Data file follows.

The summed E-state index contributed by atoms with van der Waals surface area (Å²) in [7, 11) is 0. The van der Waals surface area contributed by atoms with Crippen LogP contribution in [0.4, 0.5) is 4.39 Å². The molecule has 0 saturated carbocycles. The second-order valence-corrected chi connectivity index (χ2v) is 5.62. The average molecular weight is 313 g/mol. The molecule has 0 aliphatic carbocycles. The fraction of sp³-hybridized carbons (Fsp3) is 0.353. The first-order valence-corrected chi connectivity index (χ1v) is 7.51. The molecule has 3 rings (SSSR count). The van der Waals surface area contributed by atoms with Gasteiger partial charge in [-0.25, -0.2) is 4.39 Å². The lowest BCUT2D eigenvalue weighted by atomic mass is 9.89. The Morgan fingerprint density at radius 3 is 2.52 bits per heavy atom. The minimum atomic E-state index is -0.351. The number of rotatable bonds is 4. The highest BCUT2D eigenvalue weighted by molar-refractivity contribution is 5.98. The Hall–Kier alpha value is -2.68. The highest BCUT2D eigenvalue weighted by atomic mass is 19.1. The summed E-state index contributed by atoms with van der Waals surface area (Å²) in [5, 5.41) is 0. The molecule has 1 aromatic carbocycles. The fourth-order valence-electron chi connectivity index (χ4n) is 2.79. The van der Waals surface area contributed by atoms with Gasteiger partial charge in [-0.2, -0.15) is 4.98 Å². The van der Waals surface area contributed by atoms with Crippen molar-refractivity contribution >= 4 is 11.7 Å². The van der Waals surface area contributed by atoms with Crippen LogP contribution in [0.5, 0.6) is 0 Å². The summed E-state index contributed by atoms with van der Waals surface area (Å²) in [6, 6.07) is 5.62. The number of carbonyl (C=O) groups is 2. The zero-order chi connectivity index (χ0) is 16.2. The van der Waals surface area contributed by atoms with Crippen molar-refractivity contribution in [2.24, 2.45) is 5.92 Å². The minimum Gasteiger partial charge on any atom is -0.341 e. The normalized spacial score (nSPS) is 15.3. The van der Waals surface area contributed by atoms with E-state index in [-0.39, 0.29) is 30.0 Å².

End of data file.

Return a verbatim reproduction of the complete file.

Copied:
The summed E-state index contributed by atoms with van der Waals surface area (Å²) in [7, 11) is 0. The van der Waals surface area contributed by atoms with Crippen LogP contribution in [0.4, 0.5) is 4.39 Å². The molecule has 0 saturated carbocycles. The second-order valence-corrected chi connectivity index (χ2v) is 5.62. The average molecular weight is 313 g/mol. The molecule has 0 aliphatic carbocycles. The fraction of sp³-hybridized carbons (Fsp3) is 0.353. The first-order valence-corrected chi connectivity index (χ1v) is 7.51. The molecule has 3 rings (SSSR count). The van der Waals surface area contributed by atoms with Gasteiger partial charge in [-0.25, -0.2) is 4.39 Å². The lowest BCUT2D eigenvalue weighted by atomic mass is 9.89. The Morgan fingerprint density at radius 3 is 2.52 bits per heavy atom. The minimum atomic E-state index is -0.351. The number of rotatable bonds is 4. The highest BCUT2D eigenvalue weighted by molar-refractivity contribution is 5.98. The Hall–Kier alpha value is -2.68. The highest BCUT2D eigenvalue weighted by atomic mass is 19.1. The summed E-state index contributed by atoms with van der Waals surface area (Å²) in [5, 5.41) is 0. The molecule has 1 aromatic carbocycles. The fourth-order valence-electron chi connectivity index (χ4n) is 2.79. The van der Waals surface area contributed by atoms with Gasteiger partial charge in [-0.2, -0.15) is 4.98 Å². The van der Waals surface area contributed by atoms with Crippen molar-refractivity contribution >= 4 is 11.7 Å². The van der Waals surface area contributed by atoms with Crippen LogP contribution in [0.5, 0.6) is 0 Å². The summed E-state index contributed by atoms with van der Waals surface area (Å²) in [6, 6.07) is 5.62. The number of carbonyl (C=O) groups is 2. The zero-order chi connectivity index (χ0) is 16.2. The van der Waals surface area contributed by atoms with Crippen molar-refractivity contribution in [2.24, 2.45) is 5.92 Å². The minimum Gasteiger partial charge on any atom is -0.341 e. The normalized spacial score (nSPS) is 15.3. The van der Waals surface area contributed by atoms with E-state index in [-0.39, 0.29) is 30.0 Å².